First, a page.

Diets high in red meat reduce life expectancy through an increased risk of cancer and cardio vascular disease, according to the results of a recent study from Harvard Medical School.

Read more about the study here.

 

May 9, 2012

Black Pepper Compound Fights Fat

In the Journal of Agricultural and Food Chemistry, Korean researchers report that piperine, a pungent compound found in black pepper (Piper nigrum), helps block the formation of new fat cells, a process known as adipogenesis.

"Adipogenesis is a well-organized process regulated by adipogenic transcription factors, such as peroxisome proliferator-activated receptor-gamma (PPAR-gamma), sterol regulatory element binding protein (SREBP) family, and CCAAT-enhancer binding protein (C/EBP) family," the authors write in their introduction. "Of these factors, PPAR-gamma has been focused on its role in adipocyte differentiation. In addition to being induced during adipogenesis, it is both necessary and sufficient for the process."

Read more about the study here.

 

May 8, 2012

Obesity could affect 42% of Americans by 2030

USA Today

WASHINGTON – A new forecast on America's obesity crisis has health experts fearing a dramatic jump in health care costs if nothing is done to bring the epidemic under control.

Read more about the report here.

 

May 8, 2012

Fast Food Diet Increases Risk Of Depression By More Than Fifty Percent

(NaturalNews) Providing more evidence to the motif 'you are what you eat', scientists have found that eating a fast food diet increases the risk for depression by more than fifty percent. The food we eat today will provide the structural network for the cellular matrix that we need to support basic metabolism, cellular regeneration and repair. This is especially pronounced in brain neurons, as grey matter is largely composed of the omega-3 fats, DHA and EPA. When we don't provide these basic building blocks, especially in the early formative years, the body is forced to use inferior fats such as those provided by hydrogenation, most frequently found in fast and processed foods.

 

May 7, 2012

Fibre May Protect Against Heart Disease In Women

High-fibre foods may offer good protection against cardiovascular disease, with the effects particularly marked in women, say researchers.

Read more about the study here.

 

May 5, 2012

PCBs Promote Dendrite Growth, May Increase Autism Risk

New research from UC Davis and Washington State University shows that PCBs, or polychlorinated biphenyls, launch a cellular chain of events that leads to an overabundance of dendrites -- the filament-like projections that conduct electrochemical signals between neurons -- and disrupts normal patterns of neuronal connections in the brain.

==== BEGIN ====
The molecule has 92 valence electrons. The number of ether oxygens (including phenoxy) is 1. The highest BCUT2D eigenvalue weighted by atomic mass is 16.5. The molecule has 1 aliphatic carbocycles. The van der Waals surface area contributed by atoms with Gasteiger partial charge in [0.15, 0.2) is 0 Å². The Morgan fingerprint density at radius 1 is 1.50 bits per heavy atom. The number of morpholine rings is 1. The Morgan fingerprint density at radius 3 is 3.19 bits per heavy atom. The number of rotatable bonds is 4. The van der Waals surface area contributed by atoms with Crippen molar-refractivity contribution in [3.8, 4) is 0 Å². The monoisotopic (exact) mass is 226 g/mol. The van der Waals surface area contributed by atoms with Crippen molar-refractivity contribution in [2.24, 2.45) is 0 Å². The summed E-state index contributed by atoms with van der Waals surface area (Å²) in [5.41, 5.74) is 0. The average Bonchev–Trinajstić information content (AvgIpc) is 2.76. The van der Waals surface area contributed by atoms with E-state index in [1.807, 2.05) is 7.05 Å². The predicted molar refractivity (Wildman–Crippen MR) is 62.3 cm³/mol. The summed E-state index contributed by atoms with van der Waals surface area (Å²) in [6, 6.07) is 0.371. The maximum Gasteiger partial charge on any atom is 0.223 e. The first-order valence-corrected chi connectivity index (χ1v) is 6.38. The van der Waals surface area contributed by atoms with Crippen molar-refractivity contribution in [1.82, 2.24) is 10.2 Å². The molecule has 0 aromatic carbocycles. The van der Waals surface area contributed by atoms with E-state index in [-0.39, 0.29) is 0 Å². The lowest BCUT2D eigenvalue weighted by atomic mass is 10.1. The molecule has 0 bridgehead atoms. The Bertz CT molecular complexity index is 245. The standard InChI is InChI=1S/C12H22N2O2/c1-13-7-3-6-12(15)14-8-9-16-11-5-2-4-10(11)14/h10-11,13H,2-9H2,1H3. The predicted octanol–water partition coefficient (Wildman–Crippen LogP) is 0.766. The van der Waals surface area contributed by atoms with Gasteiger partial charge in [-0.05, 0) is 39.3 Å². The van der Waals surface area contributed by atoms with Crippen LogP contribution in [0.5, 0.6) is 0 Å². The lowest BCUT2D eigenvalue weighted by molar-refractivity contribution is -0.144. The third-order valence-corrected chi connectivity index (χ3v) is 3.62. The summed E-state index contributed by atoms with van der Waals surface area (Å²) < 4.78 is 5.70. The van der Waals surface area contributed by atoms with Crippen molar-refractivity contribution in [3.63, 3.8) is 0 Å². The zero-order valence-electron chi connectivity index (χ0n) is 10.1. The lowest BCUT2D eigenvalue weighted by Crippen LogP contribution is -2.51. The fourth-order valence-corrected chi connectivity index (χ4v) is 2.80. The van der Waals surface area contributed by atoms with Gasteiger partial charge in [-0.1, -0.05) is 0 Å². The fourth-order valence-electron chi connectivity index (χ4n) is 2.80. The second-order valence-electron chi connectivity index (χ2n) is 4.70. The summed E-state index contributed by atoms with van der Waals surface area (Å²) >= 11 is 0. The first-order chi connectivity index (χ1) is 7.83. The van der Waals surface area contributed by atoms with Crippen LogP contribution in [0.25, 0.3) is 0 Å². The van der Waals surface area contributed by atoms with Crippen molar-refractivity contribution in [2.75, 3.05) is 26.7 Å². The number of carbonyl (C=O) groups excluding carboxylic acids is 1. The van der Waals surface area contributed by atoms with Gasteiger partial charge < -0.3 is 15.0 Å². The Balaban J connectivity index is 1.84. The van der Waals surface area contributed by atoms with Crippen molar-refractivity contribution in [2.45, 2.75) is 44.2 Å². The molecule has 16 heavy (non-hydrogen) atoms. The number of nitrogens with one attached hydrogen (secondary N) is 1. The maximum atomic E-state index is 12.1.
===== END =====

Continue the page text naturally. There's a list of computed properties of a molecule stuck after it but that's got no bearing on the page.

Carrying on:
Read more about the research here.

 

May 4, 2012

Garlic Compound 100 Times More Effective Than Antibiotics Fighting Food Borne Illness

An article published online in the Journal of Antimicrobial Chemotherapy reveals a potent effect for garlic against the bacteria Campylobacter jejuni, a leading cause of intestinal illness caused by eating undercooked poultry or foods that have been contaminated during poultry preparation. "Campylobacter is simply the most common bacterial cause of food-borne illness in the United States and probably the world," explained coauthor Michael Konkel of Washington State University's College of Veterinary Medicine.

Read more about the report here.

 

May 3, 2012

Anita Creamer
The Sacramento Bee, Calif.

04-18-12

May 3, 2012

Hearing Loss A Hidden -- And Correctable -- Problem For Seniors

Anita Creamer
The Sacramento Bee, Calif.

At 100, Ann Stenzel is feisty and sharp, in part because her hearing aids, which she has used for a decade, keep her in touch with the world around her.

She likes to spend her mornings reading the newspaper in the sunny lobby of her seniors residence center, Eskaton Lodge Granite Bay, where she strikes up conversations with fellow residents.

"I don't want to miss anything," said Stenzel. "But half the people here can't hear. What they tell you is, 'Hearing aids? I don't need hearing aids.' It gets to me when they say that, because they do need them.
"They'll say it makes them feel old to get hearing aids. But wearing them makes me feel young."

The incidence of hearing loss, one of the hidden impairments of old age, has doubled in the past three decades. It affects 26.7 million Americans 50 and older, including four out of five people above age 80, and numbers are expected to rise with the aging of baby boomers.

Read more about the report here.